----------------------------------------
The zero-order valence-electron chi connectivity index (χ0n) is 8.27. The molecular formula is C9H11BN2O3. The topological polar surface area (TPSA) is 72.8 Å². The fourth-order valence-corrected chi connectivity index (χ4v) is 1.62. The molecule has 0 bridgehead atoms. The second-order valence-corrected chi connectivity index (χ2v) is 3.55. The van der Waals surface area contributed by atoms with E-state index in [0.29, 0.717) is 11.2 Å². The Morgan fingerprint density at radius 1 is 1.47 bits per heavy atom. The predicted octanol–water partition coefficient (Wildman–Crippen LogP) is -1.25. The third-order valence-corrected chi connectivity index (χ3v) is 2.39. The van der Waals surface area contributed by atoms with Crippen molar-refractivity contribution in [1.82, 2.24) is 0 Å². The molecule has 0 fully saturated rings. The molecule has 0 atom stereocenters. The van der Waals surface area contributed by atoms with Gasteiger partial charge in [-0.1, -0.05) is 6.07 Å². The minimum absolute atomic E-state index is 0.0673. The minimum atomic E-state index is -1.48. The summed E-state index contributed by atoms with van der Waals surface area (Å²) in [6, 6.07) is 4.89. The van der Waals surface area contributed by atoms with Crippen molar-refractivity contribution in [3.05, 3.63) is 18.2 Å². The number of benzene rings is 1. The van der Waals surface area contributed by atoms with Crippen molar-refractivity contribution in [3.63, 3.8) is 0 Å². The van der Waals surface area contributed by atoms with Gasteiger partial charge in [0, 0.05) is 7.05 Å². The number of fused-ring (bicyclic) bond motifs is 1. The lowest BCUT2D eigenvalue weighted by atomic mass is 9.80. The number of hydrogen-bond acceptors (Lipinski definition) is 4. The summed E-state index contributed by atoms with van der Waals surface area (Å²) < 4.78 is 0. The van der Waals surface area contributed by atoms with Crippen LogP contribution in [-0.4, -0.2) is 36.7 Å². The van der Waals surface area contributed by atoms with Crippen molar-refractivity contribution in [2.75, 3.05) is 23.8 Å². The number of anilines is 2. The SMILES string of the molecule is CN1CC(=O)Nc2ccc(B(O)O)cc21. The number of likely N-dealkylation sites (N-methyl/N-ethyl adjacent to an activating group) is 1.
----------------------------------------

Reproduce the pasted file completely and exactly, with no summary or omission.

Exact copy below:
The zero-order valence-electron chi connectivity index (χ0n) is 8.27. The molecular formula is C9H11BN2O3. The topological polar surface area (TPSA) is 72.8 Å². The fourth-order valence-corrected chi connectivity index (χ4v) is 1.62. The molecule has 0 bridgehead atoms. The second-order valence-corrected chi connectivity index (χ2v) is 3.55. The van der Waals surface area contributed by atoms with E-state index in [0.29, 0.717) is 11.2 Å². The Morgan fingerprint density at radius 1 is 1.47 bits per heavy atom. The predicted octanol–water partition coefficient (Wildman–Crippen LogP) is -1.25. The third-order valence-corrected chi connectivity index (χ3v) is 2.39. The van der Waals surface area contributed by atoms with Crippen molar-refractivity contribution in [1.82, 2.24) is 0 Å². The molecule has 0 fully saturated rings. The molecule has 0 atom stereocenters. The van der Waals surface area contributed by atoms with Gasteiger partial charge in [-0.1, -0.05) is 6.07 Å². The minimum absolute atomic E-state index is 0.0673. The minimum atomic E-state index is -1.48. The summed E-state index contributed by atoms with van der Waals surface area (Å²) in [6, 6.07) is 4.89. The van der Waals surface area contributed by atoms with Crippen molar-refractivity contribution in [3.05, 3.63) is 18.2 Å². The number of benzene rings is 1. The van der Waals surface area contributed by atoms with Crippen molar-refractivity contribution in [3.63, 3.8) is 0 Å². The van der Waals surface area contributed by atoms with Gasteiger partial charge in [0, 0.05) is 7.05 Å². The number of fused-ring (bicyclic) bond motifs is 1. The lowest BCUT2D eigenvalue weighted by atomic mass is 9.80. The number of hydrogen-bond acceptors (Lipinski definition) is 4. The summed E-state index contributed by atoms with van der Waals surface area (Å²) < 4.78 is 0. The van der Waals surface area contributed by atoms with Crippen LogP contribution in [-0.4, -0.2) is 36.7 Å². The van der Waals surface area contributed by atoms with Crippen molar-refractivity contribution in [2.75, 3.05) is 23.8 Å². The number of anilines is 2. The SMILES string of the molecule is CN1CC(=O)Nc2ccc(B(O)O)cc21. The number of likely N-dealkylation sites (N-methyl/N-ethyl adjacent to an activating group) is 1.